-- Maliyka A. Muhammad, MA, MPH, www.maliykaishealth.com

  • Feel the Fear

    5

    "I guess I would say I used deep breathing and a terrified facial expression to make it through my three births!"

    -- Name Withheld

  • Water Therapy

    6

    "I had a natural water birth at a freestanding birth center, so drugs were not an option for me unless I had to be transferred to a hospital because of an emergency. Because I was in the water for the end of my labor and delivery (about 5 hours), my tissues were very soft and I didn't need any stitching afterward."

    "Two things that helped me incredibly during the natural birth process. Number one, focus on your breath. Any chance you get, breathe deeply into your diaphragm. The belly and baby needs and loves oxygen. Just take long, deep breaths in between contractions. Because no drugs are involved, your body will naturally know when to push but you do have to consciously breathe deeply in between. The short, quick breaths are a bit of a myth."

    "Two, contractions typically only last one minute. We can do anything for one minute, right? Yes, it's a long minute, but there's an end to it, and in between contractions there can be peaceful, deep, long breaths."

    -- Jen, greenbabydeals.com

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  • On the Move

    7

    "What really helped me when the contractions started to get intense was to keep moving. I was lucky because they were cool with me walking around as much as possible at my hospital, even though I had to stop and grab the wall a few times! After a while though, I couldn't move at all!"

    -- Marie

  • It's a Gas

    8

    "I used only a small amount of gas and air in labor. It was otherwise a natural pain-relief free birth."

    -- Katie

  • Something to Talk About

    9

    "I delivered four babies, one Cesarean and three natural at home in water. Two babies were long labors, 20 plus hours, with no pain meds, and the two shorter ones were six and seven hours. I used water birthing and talking through the contractions, in addition to support from my husband and midwife."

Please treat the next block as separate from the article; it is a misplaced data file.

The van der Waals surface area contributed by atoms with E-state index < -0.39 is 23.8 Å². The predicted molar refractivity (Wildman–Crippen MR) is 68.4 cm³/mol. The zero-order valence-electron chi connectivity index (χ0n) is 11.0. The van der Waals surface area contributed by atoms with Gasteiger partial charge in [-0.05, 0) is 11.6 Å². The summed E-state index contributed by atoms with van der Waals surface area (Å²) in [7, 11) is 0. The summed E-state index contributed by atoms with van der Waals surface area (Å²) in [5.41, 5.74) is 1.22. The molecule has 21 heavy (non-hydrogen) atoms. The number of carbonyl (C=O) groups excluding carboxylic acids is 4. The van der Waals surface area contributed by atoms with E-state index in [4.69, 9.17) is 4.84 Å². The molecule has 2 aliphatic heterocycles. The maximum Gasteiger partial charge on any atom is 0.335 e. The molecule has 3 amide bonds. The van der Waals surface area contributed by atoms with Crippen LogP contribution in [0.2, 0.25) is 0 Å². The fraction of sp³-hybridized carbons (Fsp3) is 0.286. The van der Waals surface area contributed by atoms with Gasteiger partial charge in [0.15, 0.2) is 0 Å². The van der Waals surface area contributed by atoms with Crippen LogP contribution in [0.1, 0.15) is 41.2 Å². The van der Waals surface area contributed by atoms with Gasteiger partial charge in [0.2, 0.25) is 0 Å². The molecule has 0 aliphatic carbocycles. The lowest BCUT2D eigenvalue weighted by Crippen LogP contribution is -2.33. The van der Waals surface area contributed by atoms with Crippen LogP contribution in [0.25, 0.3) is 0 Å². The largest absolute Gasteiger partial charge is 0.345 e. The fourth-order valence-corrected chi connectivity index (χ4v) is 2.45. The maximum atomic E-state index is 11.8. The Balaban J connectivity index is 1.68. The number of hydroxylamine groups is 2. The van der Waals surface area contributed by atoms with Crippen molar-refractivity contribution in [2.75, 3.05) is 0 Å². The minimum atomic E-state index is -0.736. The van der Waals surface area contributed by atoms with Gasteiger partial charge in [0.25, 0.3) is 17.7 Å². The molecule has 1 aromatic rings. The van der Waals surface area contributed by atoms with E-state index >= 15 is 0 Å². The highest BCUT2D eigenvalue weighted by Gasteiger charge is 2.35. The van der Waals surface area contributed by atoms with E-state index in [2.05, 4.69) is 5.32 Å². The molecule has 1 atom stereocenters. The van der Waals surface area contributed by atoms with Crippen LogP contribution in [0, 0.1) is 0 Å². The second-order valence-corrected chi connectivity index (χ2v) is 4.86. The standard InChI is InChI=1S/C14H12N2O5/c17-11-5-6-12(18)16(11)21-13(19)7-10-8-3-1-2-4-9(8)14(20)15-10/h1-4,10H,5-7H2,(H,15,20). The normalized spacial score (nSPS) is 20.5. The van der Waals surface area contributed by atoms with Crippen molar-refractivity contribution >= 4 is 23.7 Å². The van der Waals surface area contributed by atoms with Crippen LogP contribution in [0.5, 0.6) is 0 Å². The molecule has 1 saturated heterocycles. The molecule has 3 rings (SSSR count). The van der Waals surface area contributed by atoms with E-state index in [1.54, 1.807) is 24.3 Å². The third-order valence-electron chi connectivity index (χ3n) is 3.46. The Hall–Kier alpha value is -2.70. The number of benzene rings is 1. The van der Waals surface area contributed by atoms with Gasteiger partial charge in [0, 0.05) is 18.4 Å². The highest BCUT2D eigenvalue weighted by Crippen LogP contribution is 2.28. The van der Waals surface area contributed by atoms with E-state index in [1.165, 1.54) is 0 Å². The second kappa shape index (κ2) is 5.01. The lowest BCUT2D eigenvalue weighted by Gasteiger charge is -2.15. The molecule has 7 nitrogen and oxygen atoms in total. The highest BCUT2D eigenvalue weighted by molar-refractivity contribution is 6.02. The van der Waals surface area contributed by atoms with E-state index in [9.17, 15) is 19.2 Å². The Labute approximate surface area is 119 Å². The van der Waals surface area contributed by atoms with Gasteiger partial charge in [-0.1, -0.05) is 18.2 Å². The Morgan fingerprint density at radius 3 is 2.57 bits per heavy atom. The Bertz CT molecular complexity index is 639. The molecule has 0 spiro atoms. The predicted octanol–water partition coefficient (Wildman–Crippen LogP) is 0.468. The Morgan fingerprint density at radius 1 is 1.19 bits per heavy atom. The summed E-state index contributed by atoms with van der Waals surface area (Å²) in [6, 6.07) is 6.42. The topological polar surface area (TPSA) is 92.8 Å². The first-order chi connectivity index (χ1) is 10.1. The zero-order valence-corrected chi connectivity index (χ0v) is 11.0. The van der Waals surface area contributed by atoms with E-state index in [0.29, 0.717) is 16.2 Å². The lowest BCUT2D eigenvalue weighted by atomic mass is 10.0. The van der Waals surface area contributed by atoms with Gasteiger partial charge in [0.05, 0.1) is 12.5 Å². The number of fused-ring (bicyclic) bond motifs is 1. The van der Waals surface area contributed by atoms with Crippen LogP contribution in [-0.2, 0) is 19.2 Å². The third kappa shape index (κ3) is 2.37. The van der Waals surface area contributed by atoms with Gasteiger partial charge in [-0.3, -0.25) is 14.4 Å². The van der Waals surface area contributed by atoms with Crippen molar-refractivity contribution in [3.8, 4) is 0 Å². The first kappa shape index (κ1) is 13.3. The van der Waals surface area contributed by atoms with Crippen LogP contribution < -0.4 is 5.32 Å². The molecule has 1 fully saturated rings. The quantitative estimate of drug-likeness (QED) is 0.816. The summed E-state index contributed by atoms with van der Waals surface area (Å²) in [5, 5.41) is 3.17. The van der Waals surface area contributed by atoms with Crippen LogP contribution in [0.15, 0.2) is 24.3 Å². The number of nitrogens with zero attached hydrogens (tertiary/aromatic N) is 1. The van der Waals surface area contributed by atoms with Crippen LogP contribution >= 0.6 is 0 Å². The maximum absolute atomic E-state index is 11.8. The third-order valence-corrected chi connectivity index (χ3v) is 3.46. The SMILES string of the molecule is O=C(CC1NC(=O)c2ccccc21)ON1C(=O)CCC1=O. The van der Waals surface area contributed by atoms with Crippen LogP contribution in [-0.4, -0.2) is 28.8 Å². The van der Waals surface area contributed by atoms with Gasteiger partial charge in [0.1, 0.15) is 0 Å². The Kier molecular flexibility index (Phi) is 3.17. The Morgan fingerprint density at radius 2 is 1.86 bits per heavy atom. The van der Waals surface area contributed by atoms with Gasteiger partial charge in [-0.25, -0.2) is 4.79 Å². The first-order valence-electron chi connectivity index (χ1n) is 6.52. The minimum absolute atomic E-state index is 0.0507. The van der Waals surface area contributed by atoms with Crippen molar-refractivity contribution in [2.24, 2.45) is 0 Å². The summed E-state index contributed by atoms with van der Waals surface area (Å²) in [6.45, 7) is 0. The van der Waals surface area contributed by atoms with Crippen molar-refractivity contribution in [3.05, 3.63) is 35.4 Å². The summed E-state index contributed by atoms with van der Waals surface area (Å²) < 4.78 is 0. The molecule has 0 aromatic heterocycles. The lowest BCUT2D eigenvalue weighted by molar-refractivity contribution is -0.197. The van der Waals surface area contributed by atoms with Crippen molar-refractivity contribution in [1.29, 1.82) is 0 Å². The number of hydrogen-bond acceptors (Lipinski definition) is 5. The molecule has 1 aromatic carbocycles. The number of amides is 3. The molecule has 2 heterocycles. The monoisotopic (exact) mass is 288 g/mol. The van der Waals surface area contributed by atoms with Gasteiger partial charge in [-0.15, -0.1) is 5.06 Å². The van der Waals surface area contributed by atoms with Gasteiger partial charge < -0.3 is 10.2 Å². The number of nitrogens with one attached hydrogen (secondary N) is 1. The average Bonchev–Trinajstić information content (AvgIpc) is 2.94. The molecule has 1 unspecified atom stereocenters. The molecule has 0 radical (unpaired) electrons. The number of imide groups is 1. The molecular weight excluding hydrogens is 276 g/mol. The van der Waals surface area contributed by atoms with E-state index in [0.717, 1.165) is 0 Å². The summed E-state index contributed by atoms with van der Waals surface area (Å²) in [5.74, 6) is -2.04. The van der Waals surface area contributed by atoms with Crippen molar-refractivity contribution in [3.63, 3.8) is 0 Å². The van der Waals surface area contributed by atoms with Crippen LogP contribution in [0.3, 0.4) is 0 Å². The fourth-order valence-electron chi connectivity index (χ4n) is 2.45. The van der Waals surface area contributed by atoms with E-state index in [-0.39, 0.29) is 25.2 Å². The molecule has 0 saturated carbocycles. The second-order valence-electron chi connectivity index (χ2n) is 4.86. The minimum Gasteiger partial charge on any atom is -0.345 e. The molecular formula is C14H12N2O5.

-- Kerry

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  • Make Some Noise

    10

    "I was really, really loud during my labor with my daughter, and even though I think I scared the other moms, it made me feel so much better! It kind of felt like screaming on a roller coaster or in a scary movie, like a cathartic thing."

    -- Name withheld

  • Give It a Squeeze

    11

    "I know this may sound strange, but it was suggested by my midwife and worked well for me. I had a perfectly natural, unmedicated birth with the help of combs. That's right, combs, like a man would use for his hair. Small pocket combs, one for each hand, placed with the teeth facing the palm can help ease pain when one makes a fist and presses the teeth into the palm. I suppose it is a reflexology or acupressure point but all that mattered to me was that it worked!"

    -- Hyapatia Lee

  • Have a Ball

    12

    "One of the things our birth class instructor suggested as a tool for helping with pain was an exercise ball. I bought one when I was still pregnant and started working with it as a way to make my core stronger, and I was so happy I had it when I finally went into labor. The best thing was to kneel down and lean over it and then rock my hips back and forth!"

    -- Catherine B.